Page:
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Discussion Starter · #1 ·
I see a lot of SUV manufacturers making sport models with upgraded engines that are selling very well. What would you guys think about a CR-V Sport with the new Civic Type R engine, AWD, and a touring trim? The Type R engine is a turbocharged 2.0 making 306hp at 6500rpm! I just don't know if the CVT trans can handle that power -- or if they would have to stick a traditional automatic or dual clutch automatic in it.
 

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I see a lot of SUV manufacturers making sport models with upgraded engines that are selling very well. What would you guys think about a CR-V Sport with the new Civic Type R engine, AWD, and a touring trim? The Type R engine is a turbocharged 2.0 making 306hp at 6500rpm! I just don't know if the CVT trans can handle that power -- or if they would have to stick a traditional automatic or dual clutch automatic in it.
The RDX has a turbocharged 2.0 with 272hp. It is pretty slick for only about 10k more than a CRV touring. It also has a more sporty look and options.

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Yeah, that looks nice.
Yeah.. the target market for compact SUVs like the CRV is NOT for sporty. As such... the actual volumes they would sell would be very low (~10-15K, using RDX volumes as a reference) compared to selling a million of the existing CRV trim levels per year. Also, any sport CRV would also cannibalize their RDX market on the Acura side.

Basic economics and focus at play here...... it would require an extra run configuration on the CRV assembly lines.. for little return to Honda in sales volumes. CRVs are in a very price competitive segment of the market, and Honda clearly has the segment very well tuned with their CRV.

The reason Honda has the Acura line is to serve this niche of sport and luxury drivers.. so yeah.. the RDX IS Honda's compact SUV with both higher performance and more features. Also a notably higher price too.

If you look at total volume sales for CRVs vs RDXs........ RDX sales are a very small blip on Honda's sales volumes. Higher profit margins I'm sure.
 

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American Honda Motorcorp Sales through June 2019:
https://hondanews.com/channels/corporate-sales/releases/american-honda-announces-june-sales-results

January through June 2019 sales:
CR-V - 176,944
RDX - 30,181

The CR-V was largest selling model by volume for the period. Civic came second with 169,172, third was the Accord with 129,435.
Total of all Acura model sales for the period: 73,767

As a comparison, Toyota sold 200,610 RAV4s in the same period.
https://pressroom.toyota.com/toyota-motor-north-america-reports-june-2019-sales/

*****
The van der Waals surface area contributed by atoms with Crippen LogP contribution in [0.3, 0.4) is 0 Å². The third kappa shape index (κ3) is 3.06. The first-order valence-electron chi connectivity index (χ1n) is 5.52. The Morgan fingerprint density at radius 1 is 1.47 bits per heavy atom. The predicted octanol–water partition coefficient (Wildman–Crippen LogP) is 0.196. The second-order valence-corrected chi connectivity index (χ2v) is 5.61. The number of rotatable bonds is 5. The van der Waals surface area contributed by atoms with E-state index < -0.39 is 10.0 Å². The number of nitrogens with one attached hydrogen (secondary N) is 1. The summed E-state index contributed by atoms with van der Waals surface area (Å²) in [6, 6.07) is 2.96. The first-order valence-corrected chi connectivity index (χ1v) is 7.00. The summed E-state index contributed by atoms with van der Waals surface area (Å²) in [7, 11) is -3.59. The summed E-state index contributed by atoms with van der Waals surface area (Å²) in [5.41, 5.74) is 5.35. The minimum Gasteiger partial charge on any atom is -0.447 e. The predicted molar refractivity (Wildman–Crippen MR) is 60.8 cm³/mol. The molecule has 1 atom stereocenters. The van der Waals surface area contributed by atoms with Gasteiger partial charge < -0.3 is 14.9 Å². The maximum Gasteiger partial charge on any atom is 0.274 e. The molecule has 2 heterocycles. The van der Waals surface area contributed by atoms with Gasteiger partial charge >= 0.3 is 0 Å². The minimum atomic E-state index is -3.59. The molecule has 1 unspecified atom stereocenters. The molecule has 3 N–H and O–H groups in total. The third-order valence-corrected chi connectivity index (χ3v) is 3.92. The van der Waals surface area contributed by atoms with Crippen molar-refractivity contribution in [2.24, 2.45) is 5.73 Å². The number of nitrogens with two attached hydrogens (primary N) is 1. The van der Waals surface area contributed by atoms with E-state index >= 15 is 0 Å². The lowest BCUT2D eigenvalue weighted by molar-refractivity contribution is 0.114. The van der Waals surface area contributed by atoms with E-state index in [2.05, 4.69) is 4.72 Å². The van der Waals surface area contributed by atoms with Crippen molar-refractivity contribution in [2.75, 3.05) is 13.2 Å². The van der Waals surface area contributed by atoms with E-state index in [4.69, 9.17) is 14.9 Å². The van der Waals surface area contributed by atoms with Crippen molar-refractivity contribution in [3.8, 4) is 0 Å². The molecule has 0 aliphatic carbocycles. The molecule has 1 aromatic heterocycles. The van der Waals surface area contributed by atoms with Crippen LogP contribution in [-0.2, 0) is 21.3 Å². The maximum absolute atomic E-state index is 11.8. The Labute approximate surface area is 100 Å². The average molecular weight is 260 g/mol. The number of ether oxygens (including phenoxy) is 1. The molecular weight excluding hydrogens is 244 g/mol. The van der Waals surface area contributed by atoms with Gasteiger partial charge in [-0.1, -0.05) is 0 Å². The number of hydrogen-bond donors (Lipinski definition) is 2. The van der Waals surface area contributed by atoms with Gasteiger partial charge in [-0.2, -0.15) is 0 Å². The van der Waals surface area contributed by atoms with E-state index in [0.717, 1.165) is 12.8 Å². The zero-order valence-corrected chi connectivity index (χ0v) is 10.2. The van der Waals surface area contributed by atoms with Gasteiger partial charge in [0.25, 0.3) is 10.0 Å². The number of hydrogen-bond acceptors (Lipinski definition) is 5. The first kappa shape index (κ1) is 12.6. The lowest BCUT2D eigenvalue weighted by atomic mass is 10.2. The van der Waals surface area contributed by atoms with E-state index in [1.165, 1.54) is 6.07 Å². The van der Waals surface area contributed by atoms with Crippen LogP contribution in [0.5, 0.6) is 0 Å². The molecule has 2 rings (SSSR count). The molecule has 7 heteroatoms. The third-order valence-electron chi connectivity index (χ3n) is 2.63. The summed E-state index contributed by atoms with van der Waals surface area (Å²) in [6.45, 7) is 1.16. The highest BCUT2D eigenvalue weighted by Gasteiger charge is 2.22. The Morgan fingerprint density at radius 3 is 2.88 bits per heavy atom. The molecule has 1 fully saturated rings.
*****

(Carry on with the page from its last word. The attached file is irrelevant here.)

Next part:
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2017 CRV Touring - Pearl White w Black Interior
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American Honda Motorcorp Sales through June 2019:
https://hondanews.com/channels/corporate-sales/releases/american-honda-announces-june-sales-results

January through June 2019 sales:
CR-V - 176,944
RDX - 30,181

The CR-V was largest selling model by volume for the period. Civic came second with 169,172, third was the Accord with 129,435.
Total of all Acura model sales for the period: 73,767

As a comparison, Toyota sold 200,610 RAV4s in the same period.
https://pressroom.toyota.com/toyota-motor-north-america-reports-june-2019-sales/
I bet if we subtracted fleet sales from the Toyotas ( https://fleet.toyota.com/ftc/public/fleet/rav4.htm ) ... (Honda does not do fleet sales) they may very well be neck and neck in the Compact SUV segment. :)
 

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Discussion Starter · #9 ·
I had to do a little bit of reading lol. I had no idea the RDX was essentially a luxury performance version of the CR-V. The side by side specs are very similar, but the new RDX uses a dedicated platform instead of the CR-V -- still very similar dimensions. The RDX has more performance, but the CR-V has more space and bang for the buck. I mean sure, if I had the money, extra performance would be nice, but practicality is also important. I don't think that, if taking my brother and sister-in-law out to eat in the RDX, they would be more wowed by the performance vs the additional legroom they might have lol in the CR-V :LOL:
 

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I don't see any sales numbers on that site, and have not been able to find any numbers for Toyota fleet sales.
Correct. Breakout of Fleet sales seem to be a kept secret. That said.. anyone who ever visits a rental car company to rent a car will find RAV4s (and other Toyotas) on the lots... so they clearly are selling into the rental fleets in volume. Fleet sales probably work quite well for Toyota since they have more assembly capacity then any other car maker, but of course Fleet sales are also lower margins for them as well. It does fluff up the total sales numbers though. :)

Nissan and Toyota appear to be the big fleet sellers among the Japanese car companies. I'm guessing that Honda might someday do fleet sales when/if they find they have surplus capacity in their NA factories.
 
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